A change could be coming to the intersection of Corkery Lane and the Black Horse Pike. Councilman Greg Wolfe brought the issue to council’s attention at its latest meeting.
Wolfe met with the Gloucester County engineer and expressed concerned with the intersection, specifically being able to turn left from Corkery Lane onto the Black Horse Pike. According to Wolfe, to have a study done, the township would first have to pass an ordinance saying it would pay for 25 percent of the cost of the construction if action were to be taken.
No action was taken at the meeting, but council discussed plans.
“We’re not on the hook initially with the resolution until we want to move forward with the project,” Wolfe said. “The problem is, [if] they make a recommendation, we have to widen roads and put a green arrow in, where does our liability stand if we don’t follow through with it?”
Council solicitor John Trimble noted the intersection is county and state roads.
“I don’t know how they can hold us responsible for their failure to improve their roads,” he said.
Council Vice President Joe Marino is in favor of passing a resolution to have a study done because it puts the onus back on the county.
“They’re more on notice if you ask me,” Marino said. “Now they’re on notice that there is an issue – ignore it, don’t ignore it. I’m in favor of moving forward at least with a resolution to see where we’re at. Then, somebody’s feet get held to the fire with this.”
Mayor Rich DiLucia tried to keep the township’s financial interest in mind. He recalled a traffic study done on Route 322 and Fries Mill Road where the township was asked to guarantee payment of up to $300,000 for a traffic light. This cost represented more than 1 percent of taxes, according to DiLucia, and was the reason they backed out of the project.
“I’m not saying we don’t need it,” he said of the Corkery Lane light. “I think we have to find a better avenue to put the financial responsibility on the people who are responsible. Last I checked, we pay taxes to the county. They get almost as much tax as we get.”
The discussion ended with no action, but the issue is on council’s radar and it will revisit the issue in a May meeting.
In other news:
- Resident Don Cullen addressed council about the possibility of legalizing marijuana. Among other points, Cullen claimed taxes would not be lowered by legalizing marijuana.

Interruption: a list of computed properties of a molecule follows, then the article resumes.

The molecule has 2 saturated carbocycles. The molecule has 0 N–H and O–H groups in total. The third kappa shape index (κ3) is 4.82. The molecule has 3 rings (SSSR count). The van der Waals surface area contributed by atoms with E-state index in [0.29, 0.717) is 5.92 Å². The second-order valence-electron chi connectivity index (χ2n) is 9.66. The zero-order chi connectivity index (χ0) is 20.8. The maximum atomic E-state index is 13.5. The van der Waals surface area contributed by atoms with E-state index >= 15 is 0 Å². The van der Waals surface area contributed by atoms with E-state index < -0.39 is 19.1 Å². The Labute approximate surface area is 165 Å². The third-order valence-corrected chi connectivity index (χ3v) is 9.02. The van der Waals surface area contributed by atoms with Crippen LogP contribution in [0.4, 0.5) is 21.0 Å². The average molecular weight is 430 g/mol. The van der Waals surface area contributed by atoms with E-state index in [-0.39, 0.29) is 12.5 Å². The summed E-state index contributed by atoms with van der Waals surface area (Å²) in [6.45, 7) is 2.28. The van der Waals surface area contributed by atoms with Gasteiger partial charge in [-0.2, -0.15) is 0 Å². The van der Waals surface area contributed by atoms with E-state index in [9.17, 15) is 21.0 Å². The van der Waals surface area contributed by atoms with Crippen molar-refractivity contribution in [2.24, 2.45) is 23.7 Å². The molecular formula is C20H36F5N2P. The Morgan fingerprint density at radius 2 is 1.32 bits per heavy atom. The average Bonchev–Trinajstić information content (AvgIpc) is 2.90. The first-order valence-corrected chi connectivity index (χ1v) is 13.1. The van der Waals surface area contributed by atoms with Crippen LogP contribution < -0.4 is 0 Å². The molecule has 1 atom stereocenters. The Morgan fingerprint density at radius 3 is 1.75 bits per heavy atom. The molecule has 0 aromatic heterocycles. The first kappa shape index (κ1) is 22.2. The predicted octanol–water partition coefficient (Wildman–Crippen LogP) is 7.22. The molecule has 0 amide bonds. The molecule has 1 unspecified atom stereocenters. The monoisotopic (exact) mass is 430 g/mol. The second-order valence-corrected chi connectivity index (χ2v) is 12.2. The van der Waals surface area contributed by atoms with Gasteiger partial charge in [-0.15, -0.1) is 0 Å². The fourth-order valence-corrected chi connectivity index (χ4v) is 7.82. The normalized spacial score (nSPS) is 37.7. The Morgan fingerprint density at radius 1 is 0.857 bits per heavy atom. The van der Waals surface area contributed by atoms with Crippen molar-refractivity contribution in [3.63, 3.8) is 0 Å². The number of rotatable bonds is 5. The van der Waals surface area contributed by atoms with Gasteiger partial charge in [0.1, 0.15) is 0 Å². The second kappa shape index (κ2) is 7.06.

“It seems to me like the marijuana is getting driven down our throat to legalize marijuana and I don’t like it. I think we should have a vote, why let somebody in North Jersey tell us what’s good for us,” he said. “I can foresee little kids in the backs of cars and vans and people smoking the marijuana. That might not be legal, but they’re going to do it. We’re going to grow kids that are used to having marijuana smoke around. I have a lot of grandkids that live here and I don’t want that smoke around them. I don’t want to go to Walmart and smell it. That’s why I’m here tonight, I think we should have a vote. I spent three-eighths of a million dollars in the last 40 years [in taxes] and I don’t have a vote on something as important as drugs near our kids. This is the Garden State, this is not the pot head state. This is not some fancy Colorado or Nevada. This is New Jersey. We’re the Garden State, and I wish it would stay that way.”
- DiLucia named four people to the parks and recreation commission: Jodi Deery, Jacqueline Derieux, Scott Eubanks and Chuck Terzian.
- DiLucia, alongside council President Ron Garbowski and Marino, awarded two proclamations. One went to Carol Slemmer in coordination with Autism Awareness Month, and the other went to Tara Park for Building Safety Month.
- The next council meeting is scheduled for April 24 at the municipal building. The work session will begin at 7 p.m. and the regular meeting will start at 8 p.m. Both meetings are open to the public.